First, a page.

[0020] The processor 330 is also coupled to first and second inputs 344, 346 of the tristate driver 340. The first input 344 of the tristate driver 340 receives a feedback signal from a first output 336 of the processor 330, and the second input 346 of the tristate driver receives an activation signal from a second output 338 of the processor. The feedback signal may take a variety of different forms, such as a steady state form that causes a displacement of the piezoelectric transducer or an alternating form that causes the piezoelectric transducer to vibrate. For the preferred embodiment, the feedback signal is a sine wave. When the piezoelectric transducer 310 is not activated, the tristate driver 340 is in its high impedance state. On the other hand, when the piezoelectric transducer 310 is activated, the processor 330 responsively provides the activation signal to the second input 346 of the tristate driver 340. In response, the tristate driver 340 goes to its low impedance state and applies a stimulus signal from its output 342 to one end 312 of the piezoelectric transducer 310 to provide a tactile feedback to the user.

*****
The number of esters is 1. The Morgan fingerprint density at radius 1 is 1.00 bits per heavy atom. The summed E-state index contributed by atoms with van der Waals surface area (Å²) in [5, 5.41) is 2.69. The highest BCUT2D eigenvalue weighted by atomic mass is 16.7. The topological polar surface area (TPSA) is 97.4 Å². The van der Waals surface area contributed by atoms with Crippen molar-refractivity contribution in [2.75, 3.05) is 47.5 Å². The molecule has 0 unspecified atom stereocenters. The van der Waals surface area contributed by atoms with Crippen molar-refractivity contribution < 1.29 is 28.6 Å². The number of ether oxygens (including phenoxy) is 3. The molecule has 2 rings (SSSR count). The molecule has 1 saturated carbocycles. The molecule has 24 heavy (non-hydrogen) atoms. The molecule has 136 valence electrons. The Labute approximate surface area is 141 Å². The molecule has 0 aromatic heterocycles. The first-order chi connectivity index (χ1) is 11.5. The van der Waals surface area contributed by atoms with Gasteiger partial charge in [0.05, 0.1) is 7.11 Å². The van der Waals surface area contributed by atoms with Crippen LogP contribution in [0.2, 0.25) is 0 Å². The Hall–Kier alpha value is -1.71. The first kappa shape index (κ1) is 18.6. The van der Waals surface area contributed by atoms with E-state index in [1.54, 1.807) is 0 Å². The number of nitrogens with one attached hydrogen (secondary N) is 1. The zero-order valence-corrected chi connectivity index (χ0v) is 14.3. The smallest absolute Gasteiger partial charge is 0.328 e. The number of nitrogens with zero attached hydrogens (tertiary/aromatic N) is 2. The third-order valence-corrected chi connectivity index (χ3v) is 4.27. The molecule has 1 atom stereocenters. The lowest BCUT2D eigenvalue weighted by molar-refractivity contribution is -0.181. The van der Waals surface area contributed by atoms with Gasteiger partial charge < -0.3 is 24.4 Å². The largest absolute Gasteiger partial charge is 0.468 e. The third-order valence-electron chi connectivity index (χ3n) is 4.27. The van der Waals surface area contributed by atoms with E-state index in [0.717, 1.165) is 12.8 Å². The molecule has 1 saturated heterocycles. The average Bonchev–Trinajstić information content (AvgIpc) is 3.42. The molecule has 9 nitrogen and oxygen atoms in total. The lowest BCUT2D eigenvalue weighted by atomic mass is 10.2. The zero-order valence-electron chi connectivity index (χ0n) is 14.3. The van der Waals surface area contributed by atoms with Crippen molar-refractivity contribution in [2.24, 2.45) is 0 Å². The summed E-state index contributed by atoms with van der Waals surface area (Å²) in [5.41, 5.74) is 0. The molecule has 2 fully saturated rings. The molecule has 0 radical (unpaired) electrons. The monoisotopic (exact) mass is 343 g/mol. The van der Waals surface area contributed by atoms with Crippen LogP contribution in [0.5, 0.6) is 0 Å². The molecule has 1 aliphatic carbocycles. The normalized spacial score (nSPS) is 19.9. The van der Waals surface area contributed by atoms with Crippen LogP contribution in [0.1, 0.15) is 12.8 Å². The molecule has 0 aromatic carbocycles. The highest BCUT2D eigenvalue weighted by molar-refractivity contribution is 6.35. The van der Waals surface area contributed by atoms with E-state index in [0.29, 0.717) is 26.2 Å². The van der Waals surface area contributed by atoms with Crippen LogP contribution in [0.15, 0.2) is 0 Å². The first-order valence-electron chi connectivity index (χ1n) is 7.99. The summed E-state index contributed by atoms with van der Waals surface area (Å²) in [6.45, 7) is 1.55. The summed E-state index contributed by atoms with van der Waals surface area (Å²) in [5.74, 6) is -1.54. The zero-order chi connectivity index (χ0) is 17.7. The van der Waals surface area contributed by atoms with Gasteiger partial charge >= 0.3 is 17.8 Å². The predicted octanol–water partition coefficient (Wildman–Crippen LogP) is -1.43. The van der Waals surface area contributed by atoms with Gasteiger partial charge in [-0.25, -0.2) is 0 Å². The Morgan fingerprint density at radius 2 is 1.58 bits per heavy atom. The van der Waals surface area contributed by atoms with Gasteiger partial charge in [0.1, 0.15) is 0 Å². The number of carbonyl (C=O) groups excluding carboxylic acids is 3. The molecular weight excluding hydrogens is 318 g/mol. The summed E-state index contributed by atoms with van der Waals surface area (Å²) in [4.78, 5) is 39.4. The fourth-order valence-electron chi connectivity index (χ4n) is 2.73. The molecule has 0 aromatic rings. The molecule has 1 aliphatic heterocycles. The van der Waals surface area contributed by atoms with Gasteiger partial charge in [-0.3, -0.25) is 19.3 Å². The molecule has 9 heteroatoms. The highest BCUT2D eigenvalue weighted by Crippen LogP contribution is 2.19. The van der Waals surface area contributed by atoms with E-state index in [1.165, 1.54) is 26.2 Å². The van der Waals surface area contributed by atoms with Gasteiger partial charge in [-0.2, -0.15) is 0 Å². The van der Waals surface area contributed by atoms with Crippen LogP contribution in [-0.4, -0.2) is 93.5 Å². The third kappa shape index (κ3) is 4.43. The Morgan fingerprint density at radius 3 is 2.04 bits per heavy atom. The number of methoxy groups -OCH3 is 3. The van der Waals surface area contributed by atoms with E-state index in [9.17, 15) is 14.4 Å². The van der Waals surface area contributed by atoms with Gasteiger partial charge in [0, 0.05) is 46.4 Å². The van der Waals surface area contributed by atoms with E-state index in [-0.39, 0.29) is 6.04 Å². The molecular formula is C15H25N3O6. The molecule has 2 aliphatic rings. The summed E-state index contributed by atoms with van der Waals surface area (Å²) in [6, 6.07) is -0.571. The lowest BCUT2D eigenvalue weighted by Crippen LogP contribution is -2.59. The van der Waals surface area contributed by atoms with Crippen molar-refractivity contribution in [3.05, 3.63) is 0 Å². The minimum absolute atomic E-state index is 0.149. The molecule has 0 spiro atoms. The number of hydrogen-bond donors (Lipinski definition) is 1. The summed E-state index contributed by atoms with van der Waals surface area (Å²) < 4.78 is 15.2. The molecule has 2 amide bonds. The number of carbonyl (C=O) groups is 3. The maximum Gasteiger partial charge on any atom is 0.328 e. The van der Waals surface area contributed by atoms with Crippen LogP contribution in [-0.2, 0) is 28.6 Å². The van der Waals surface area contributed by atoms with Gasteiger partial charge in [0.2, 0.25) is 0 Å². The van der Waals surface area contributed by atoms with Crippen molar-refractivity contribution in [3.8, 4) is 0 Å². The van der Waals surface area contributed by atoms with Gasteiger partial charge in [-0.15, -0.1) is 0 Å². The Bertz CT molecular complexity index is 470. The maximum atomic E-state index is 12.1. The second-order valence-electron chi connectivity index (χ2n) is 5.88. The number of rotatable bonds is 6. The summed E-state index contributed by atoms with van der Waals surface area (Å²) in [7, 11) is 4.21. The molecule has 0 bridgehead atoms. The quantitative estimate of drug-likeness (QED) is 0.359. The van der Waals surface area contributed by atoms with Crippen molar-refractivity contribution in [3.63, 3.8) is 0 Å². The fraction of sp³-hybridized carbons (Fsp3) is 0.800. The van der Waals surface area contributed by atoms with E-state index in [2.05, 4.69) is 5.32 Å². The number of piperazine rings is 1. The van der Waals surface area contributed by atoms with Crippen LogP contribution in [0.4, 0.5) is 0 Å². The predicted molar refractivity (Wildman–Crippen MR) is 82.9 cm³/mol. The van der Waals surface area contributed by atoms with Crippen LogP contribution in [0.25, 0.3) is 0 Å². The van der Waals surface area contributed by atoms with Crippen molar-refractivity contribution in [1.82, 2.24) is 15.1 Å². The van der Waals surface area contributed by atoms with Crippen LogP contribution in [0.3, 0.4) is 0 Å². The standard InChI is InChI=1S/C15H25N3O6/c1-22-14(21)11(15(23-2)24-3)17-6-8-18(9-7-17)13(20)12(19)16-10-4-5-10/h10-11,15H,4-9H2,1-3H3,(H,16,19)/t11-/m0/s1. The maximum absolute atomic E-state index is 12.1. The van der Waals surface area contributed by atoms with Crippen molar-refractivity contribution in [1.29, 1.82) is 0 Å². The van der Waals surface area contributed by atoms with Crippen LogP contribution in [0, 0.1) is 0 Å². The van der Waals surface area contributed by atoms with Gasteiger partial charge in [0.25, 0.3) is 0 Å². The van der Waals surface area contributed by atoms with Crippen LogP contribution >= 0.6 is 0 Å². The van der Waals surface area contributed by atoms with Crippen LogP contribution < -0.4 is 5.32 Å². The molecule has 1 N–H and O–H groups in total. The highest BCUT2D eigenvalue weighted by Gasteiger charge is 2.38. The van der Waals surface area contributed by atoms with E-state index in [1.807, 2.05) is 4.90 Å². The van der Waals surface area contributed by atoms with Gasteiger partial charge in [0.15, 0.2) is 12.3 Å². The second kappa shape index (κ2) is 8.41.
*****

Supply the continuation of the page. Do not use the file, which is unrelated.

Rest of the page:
[0021] Referring to the circuit diagram of FIG. 4, a first alternative embodiment 400 of the present invention is shown. This first alternative embodiment 400 includes a piezoelectric transducer 410, a PNP transistor 420, an NPN transistor 430, a capacitor 440 and various resistors 450. When the piezoelectric transducer 410 is mechanically deformed by a key press, it generates a current flow to the base 422 of the PNP transistor 420. The emitter 424 of the PNP transistor 420 is connected to a power source Vdd, and the current flow at the base 422 produces a current at the collector 426 of the PNP transistor 420, which drives the base 432 of the NPN transistor 430. The emitter 434 of the NPN transistor 430 is connected to ground, and so the current at the base 432 produces a current at the collector 436 of the NPN transistor 430, which is transferred back to the base 422 of the PNP transistor 420 through the capacitor 440. Energy is also supplied back into the piezoelectric transducer 410 through the capacitor 440 and, thus, causes a mechanical deformation of the piezoelectric transducer, which shall be perceived by the user as tactile feedback. Once the capacitor 440 is fully charged, the current stops flowing in the loop, both transistors 420, 430 turn off, and the capacitor 440 discharges through the various resistors. The cycle is then ready to repeat.